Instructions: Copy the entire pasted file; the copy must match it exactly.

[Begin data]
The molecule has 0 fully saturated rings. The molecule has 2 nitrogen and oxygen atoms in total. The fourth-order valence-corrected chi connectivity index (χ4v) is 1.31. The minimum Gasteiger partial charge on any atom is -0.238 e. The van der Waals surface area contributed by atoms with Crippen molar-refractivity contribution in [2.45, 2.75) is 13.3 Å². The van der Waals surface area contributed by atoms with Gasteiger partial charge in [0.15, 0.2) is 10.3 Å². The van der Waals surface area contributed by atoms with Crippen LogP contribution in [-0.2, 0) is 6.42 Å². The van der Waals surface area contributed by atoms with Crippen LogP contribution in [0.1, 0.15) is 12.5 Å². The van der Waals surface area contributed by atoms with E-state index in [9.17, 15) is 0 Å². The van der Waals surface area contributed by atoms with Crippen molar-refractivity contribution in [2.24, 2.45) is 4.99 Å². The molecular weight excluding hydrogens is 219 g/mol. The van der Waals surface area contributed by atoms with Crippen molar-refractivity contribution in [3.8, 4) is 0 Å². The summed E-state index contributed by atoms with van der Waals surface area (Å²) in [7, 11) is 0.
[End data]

The molecule has 0 fully saturated rings. The molecule has 2 nitrogen and oxygen atoms in total. The fourth-order valence-corrected chi connectivity index (χ4v) is 1.31. The minimum Gasteiger partial charge on any atom is -0.238 e. The van der Waals surface area contributed by atoms with Crippen molar-refractivity contribution in [2.45, 2.75) is 13.3 Å². The van der Waals surface area contributed by atoms with Gasteiger partial charge in [0.15, 0.2) is 10.3 Å². The van der Waals surface area contributed by atoms with Crippen LogP contribution in [-0.2, 0) is 6.42 Å². The van der Waals surface area contributed by atoms with Crippen LogP contribution in [0.1, 0.15) is 12.5 Å². The van der Waals surface area contributed by atoms with E-state index in [9.17, 15) is 0 Å². The van der Waals surface area contributed by atoms with Crippen molar-refractivity contribution in [2.24, 2.45) is 4.99 Å². The molecular weight excluding hydrogens is 219 g/mol. The van der Waals surface area contributed by atoms with Crippen molar-refractivity contribution in [3.8, 4) is 0 Å². The summed E-state index contributed by atoms with van der Waals surface area (Å²) in [7, 11) is 0.